SOULTales - Character Strengths, Stories & Vocabulary

Friday, March 12, 2010

Language anyone?

How different are the written and spoken forms of your first language? If you want children to become familiar with their first language, which form would you look for in children's books - formal or informal? Why?
"Uh OH " is my first reaction. 
I am the last person to even comment on mother tongue/first language. But then I read the second question and I embraced the word "familiar". Oh yes, thats something I want, can do for my kids!
Ok, let me rewind a bit, not a lot, but enough to give you a background before I venture into how I see children picking up language through books.
I have learnt English, Hindi, Tamil, French and Sanskrit!! And I loved every bit of it.
Hindi was tough. Growing up in suburban Chennai, where all the Hindi one heard was confined to the four walls of a classroom and your Hindi teacher, who had this innovative technique of fining us 50p for every non-Hindi word/sentence spoken in class, ( which converted into a term end Party!!).  Yet I believed I had a good grasp of the language, till I traveled up North and realised how pathetically inadequate I was( well thats another story...)  
French in High school was brilliant, which we basically took up to score more marks(!!). Yet I thoroughly enjoyed learning, speaking and understanding that language. More credit to the teacher, who was this soft spoken "Mesdames" who helped us through traductions  and "conjugaison de verbes" .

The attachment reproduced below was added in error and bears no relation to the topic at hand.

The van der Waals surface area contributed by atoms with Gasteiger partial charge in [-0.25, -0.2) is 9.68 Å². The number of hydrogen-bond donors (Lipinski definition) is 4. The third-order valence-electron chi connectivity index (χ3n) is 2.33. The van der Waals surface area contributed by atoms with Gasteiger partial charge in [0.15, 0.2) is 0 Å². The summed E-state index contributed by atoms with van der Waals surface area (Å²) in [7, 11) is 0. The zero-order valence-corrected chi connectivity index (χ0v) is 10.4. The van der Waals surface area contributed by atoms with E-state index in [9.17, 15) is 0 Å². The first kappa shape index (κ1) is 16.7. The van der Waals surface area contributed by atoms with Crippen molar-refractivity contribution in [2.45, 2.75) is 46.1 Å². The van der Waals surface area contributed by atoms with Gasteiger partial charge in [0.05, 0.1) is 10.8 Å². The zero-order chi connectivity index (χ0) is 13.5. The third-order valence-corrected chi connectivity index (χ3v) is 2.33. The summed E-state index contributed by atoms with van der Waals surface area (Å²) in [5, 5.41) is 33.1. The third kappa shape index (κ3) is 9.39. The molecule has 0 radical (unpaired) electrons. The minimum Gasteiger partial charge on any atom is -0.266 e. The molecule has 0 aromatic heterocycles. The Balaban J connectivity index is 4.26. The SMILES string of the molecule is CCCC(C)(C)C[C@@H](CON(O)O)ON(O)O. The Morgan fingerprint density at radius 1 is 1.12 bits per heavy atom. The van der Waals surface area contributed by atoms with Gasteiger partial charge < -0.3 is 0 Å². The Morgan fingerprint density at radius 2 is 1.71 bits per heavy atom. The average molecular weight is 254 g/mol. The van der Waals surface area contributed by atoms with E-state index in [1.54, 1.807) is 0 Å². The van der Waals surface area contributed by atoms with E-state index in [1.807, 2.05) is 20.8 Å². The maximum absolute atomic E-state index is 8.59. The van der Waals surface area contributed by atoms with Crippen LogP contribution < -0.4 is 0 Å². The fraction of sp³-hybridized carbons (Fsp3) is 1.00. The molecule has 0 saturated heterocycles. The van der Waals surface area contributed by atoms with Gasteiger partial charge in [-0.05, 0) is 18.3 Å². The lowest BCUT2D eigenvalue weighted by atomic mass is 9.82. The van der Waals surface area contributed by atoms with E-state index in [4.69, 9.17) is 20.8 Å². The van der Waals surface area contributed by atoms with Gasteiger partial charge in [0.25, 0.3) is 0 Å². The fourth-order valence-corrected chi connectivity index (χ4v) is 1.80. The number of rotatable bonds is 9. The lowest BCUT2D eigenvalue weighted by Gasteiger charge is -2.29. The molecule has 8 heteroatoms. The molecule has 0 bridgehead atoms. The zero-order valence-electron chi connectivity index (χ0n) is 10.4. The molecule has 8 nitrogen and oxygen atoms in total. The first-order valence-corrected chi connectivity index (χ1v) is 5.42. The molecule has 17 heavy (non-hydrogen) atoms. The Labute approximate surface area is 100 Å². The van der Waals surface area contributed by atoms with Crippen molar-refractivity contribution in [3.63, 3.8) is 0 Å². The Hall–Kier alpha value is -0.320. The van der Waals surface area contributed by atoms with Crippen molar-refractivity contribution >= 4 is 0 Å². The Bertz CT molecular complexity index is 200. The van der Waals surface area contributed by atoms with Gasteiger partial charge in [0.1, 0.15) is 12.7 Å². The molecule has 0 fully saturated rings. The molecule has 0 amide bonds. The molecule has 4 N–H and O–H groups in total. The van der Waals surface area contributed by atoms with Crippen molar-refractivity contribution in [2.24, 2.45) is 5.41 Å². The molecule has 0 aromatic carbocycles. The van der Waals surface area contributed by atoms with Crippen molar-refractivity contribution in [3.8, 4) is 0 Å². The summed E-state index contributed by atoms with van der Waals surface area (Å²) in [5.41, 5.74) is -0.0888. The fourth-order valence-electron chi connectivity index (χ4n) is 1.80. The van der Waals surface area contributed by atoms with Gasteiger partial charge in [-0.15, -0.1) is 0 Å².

Sanskrit in college...what can I say? There was leeway here as one could write the paper in English, with apt quotes from passages. And quote I did in galore!!( Upama Kalidasasya ?!)
Ahhh....yet coming to my first language/mother tongue, Tamil; a shamefaced soul stands before you. Speaking a corrupted version of this beautiful language, I have never delved into its literary folds. I cannot as my reading is confined to "kooti paddikkarathu", which roughly translates into 'reading by putting together(the sounds)'.

So where does that leave my kids? Do I want them to learn, get familiar? 

Yes on all accounts. 
The impact of this is felt by me more than any one else. My son was fluent in Tamil till he entered play school, when he switched to English, there again we were delighted with his diction and fluency, till we  moved to Kanpur and now we are amazed at his vocabulary in Hindi!

I want my children to learn languages. It is not so much the first language as in Any language. The first step is to hear the language being spoken. Formal nuances can be presented informally.

Audio-Visual is the way to go. Well illustrated books, supplemented with Audio feedback will definitely speed up learning, and not to miss out on sustaining their interest and  firing their imagination. 

When the children Hear what they See...through songs/rhymes/patterns which is enhanced by the visuals and graphics in the book, the beauty of the language is highlighted and what other better way is there?!


A series of books taking the child through a journey of words and visuals, using audio books,  is how I see language weaving its magic in children.

Click on link below to view the source of my inspiration for this blogpost...
Tulika Books